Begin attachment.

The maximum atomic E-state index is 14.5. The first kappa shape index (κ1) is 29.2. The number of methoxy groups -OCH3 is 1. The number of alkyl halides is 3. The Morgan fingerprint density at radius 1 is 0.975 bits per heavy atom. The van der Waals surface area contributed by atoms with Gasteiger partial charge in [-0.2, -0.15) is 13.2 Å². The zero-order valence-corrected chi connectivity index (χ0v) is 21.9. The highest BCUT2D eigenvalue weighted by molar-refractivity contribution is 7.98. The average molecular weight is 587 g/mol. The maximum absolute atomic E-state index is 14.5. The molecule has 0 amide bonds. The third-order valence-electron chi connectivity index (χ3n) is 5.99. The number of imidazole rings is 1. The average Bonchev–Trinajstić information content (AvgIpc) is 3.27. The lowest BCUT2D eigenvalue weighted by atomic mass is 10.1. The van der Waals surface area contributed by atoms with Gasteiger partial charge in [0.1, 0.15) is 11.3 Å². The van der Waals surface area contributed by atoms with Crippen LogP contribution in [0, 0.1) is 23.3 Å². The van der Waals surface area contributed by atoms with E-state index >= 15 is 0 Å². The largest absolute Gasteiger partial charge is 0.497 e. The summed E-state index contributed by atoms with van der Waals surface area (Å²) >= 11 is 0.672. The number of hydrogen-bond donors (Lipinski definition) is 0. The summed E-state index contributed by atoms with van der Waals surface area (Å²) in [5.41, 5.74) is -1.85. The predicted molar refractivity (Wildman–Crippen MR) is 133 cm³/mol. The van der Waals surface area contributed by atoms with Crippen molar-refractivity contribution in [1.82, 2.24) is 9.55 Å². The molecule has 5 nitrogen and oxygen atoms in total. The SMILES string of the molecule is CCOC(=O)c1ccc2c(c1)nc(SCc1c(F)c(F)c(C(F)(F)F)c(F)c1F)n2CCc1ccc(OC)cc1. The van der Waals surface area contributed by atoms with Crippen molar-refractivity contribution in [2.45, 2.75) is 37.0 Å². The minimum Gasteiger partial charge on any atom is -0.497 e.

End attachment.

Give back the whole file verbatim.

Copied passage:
The maximum atomic E-state index is 14.5. The first kappa shape index (κ1) is 29.2. The number of methoxy groups -OCH3 is 1. The number of alkyl halides is 3. The Morgan fingerprint density at radius 1 is 0.975 bits per heavy atom. The van der Waals surface area contributed by atoms with Gasteiger partial charge in [-0.2, -0.15) is 13.2 Å². The zero-order valence-corrected chi connectivity index (χ0v) is 21.9. The highest BCUT2D eigenvalue weighted by molar-refractivity contribution is 7.98. The average molecular weight is 587 g/mol. The maximum absolute atomic E-state index is 14.5. The molecule has 0 amide bonds. The third-order valence-electron chi connectivity index (χ3n) is 5.99. The number of imidazole rings is 1. The average Bonchev–Trinajstić information content (AvgIpc) is 3.27. The lowest BCUT2D eigenvalue weighted by atomic mass is 10.1. The van der Waals surface area contributed by atoms with Gasteiger partial charge in [0.1, 0.15) is 11.3 Å². The van der Waals surface area contributed by atoms with Crippen LogP contribution in [0, 0.1) is 23.3 Å². The van der Waals surface area contributed by atoms with E-state index >= 15 is 0 Å². The largest absolute Gasteiger partial charge is 0.497 e. The summed E-state index contributed by atoms with van der Waals surface area (Å²) >= 11 is 0.672. The number of hydrogen-bond donors (Lipinski definition) is 0. The summed E-state index contributed by atoms with van der Waals surface area (Å²) in [5.41, 5.74) is -1.85. The predicted molar refractivity (Wildman–Crippen MR) is 133 cm³/mol. The van der Waals surface area contributed by atoms with Crippen molar-refractivity contribution in [1.82, 2.24) is 9.55 Å². The molecule has 5 nitrogen and oxygen atoms in total. The SMILES string of the molecule is CCOC(=O)c1ccc2c(c1)nc(SCc1c(F)c(F)c(C(F)(F)F)c(F)c1F)n2CCc1ccc(OC)cc1. The van der Waals surface area contributed by atoms with Crippen molar-refractivity contribution in [2.45, 2.75) is 37.0 Å². The minimum Gasteiger partial charge on any atom is -0.497 e.